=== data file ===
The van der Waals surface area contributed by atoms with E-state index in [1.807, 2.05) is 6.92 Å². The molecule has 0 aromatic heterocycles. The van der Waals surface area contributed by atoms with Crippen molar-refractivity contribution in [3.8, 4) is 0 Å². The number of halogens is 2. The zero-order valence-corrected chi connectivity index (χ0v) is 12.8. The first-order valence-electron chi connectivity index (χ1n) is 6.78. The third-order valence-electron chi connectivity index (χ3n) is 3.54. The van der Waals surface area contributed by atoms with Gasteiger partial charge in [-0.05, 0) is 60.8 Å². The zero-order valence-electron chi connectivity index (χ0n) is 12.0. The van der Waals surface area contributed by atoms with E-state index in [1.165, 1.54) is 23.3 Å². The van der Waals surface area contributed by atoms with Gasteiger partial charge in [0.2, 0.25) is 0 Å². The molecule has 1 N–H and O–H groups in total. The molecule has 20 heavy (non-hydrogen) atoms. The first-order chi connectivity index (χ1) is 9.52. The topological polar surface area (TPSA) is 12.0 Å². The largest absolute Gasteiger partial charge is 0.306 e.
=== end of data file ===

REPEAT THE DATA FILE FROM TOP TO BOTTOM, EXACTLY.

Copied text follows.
The van der Waals surface area contributed by atoms with E-state index in [1.807, 2.05) is 6.92 Å². The molecule has 0 aromatic heterocycles. The van der Waals surface area contributed by atoms with Crippen molar-refractivity contribution in [3.8, 4) is 0 Å². The number of halogens is 2. The zero-order valence-corrected chi connectivity index (χ0v) is 12.8. The first-order valence-electron chi connectivity index (χ1n) is 6.78. The third-order valence-electron chi connectivity index (χ3n) is 3.54. The van der Waals surface area contributed by atoms with Gasteiger partial charge in [-0.05, 0) is 60.8 Å². The zero-order valence-electron chi connectivity index (χ0n) is 12.0. The van der Waals surface area contributed by atoms with E-state index in [1.165, 1.54) is 23.3 Å². The van der Waals surface area contributed by atoms with Gasteiger partial charge in [0.2, 0.25) is 0 Å². The molecule has 1 N–H and O–H groups in total. The molecule has 20 heavy (non-hydrogen) atoms. The first-order chi connectivity index (χ1) is 9.52. The topological polar surface area (TPSA) is 12.0 Å². The largest absolute Gasteiger partial charge is 0.306 e.